In Census Budget Bills, Words Matter

In the early part of this decade, former Senator Barbara Mikulski (D-Md.) inserted language into a Senate appropriations bill report requiring that the 2020 Census’ overall, 10-year budget be no more than the costs of the previous 2010 Census. The bill report language became law. For better or worse, this led the U.S. Census Bureau to rely heavily on untested IT/internet options for the 2020 Census to cut costs.

By the middle of this decade, House Republicans were routinely inserting bill language into their versions of the annual census appropriations bill decrying the respondent “burden” to those who participated in the American Community Survey (ACS). Thankfully, the Senate never acceded to the House GOP’s bill language. Therefore, these attacks against the ACS never became law!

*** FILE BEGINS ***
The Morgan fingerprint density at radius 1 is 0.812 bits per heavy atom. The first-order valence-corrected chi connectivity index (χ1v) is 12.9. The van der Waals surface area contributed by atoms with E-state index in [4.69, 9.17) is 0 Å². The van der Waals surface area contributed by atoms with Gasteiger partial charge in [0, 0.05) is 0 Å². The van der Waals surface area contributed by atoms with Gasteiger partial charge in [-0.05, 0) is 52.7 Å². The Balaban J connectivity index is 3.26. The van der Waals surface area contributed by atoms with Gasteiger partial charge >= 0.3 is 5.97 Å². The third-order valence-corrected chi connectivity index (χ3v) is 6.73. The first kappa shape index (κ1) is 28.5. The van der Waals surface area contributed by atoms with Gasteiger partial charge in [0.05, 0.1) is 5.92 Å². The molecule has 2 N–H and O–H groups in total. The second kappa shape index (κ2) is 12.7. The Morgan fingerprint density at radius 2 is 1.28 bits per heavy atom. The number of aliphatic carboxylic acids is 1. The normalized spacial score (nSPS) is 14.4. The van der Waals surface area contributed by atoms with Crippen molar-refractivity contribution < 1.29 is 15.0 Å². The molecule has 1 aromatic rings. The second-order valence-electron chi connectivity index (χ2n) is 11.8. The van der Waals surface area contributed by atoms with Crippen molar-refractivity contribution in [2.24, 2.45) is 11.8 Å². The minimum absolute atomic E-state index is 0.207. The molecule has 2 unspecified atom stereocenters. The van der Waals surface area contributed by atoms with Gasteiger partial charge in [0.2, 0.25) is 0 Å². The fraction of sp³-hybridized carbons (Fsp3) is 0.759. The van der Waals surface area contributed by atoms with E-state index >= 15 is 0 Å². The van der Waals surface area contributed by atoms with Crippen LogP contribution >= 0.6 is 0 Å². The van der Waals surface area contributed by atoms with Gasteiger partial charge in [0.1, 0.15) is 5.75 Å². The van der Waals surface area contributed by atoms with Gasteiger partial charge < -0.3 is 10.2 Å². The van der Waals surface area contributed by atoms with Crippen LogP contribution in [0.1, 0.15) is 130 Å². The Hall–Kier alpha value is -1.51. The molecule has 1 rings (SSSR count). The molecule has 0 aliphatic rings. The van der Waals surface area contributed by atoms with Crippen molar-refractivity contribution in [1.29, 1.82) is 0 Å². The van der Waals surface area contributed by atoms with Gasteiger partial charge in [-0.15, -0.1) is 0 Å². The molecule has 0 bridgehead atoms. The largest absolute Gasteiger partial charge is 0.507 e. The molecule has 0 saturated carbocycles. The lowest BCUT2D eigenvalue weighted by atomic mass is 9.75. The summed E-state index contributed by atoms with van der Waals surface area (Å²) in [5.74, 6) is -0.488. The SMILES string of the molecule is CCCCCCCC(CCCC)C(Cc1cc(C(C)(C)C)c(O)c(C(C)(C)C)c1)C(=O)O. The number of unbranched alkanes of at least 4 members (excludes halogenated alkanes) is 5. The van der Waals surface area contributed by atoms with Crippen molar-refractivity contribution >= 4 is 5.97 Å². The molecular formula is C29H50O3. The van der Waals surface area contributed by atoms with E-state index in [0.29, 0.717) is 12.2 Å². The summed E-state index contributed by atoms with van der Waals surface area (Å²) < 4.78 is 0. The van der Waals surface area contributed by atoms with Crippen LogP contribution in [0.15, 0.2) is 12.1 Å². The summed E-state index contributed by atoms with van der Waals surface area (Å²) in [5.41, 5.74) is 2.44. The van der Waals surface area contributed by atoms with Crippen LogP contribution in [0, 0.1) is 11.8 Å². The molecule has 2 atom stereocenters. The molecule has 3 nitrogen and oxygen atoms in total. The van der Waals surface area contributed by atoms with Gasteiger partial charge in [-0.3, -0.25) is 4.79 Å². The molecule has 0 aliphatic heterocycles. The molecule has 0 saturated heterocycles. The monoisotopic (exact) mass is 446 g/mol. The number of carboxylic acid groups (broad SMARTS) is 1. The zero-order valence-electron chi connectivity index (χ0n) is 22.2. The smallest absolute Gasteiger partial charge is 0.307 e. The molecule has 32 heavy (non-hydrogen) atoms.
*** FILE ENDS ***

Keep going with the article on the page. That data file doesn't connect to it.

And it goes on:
Now the Senate Appropriations Committee is proactively challenging the annual House bill report on the ACS. Thanks to information supplied by Census Project stakeholders, the Senate version of this year’s bill contains language stating the particular value of the ACS’s information to rural communities (which are Republican-dominated). The Senate language effectively negates the House action for FY 2018.

It’s for these reasons that the Census Project carefully reviews committee report language each year. Words matter!

 

 

This post has been updated to correctly refer to Sen. Mikulski. 

2 thoughts on “In Census Budget Bills, Words Matter

  1. It was Barbara *Milkuski*

    On Mon, Aug 14, 2017 at 10:01 AM, The Census Project wrote:

    > The Census Project posted: “In the early part of this decade, former > Senator Barbara Murkowski (D-Md.) inserted language into a Senate > appropriations bill report requiring that the 2020 Census’ overall, 10-year > budget be no more than the costs of the previous 2010 Census. The bill r” >

Leave a Reply

Fill in your details below or click an icon to log in:

WordPress.com Logo

You are commenting using your WordPress.com account. Log Out / Change )

Twitter picture

You are commenting using your Twitter account. Log Out / Change )

Facebook photo

You are commenting using your Facebook account. Log Out / Change )

Google+ photo

You are commenting using your Google+ account. Log Out / Change )

Connecting to %s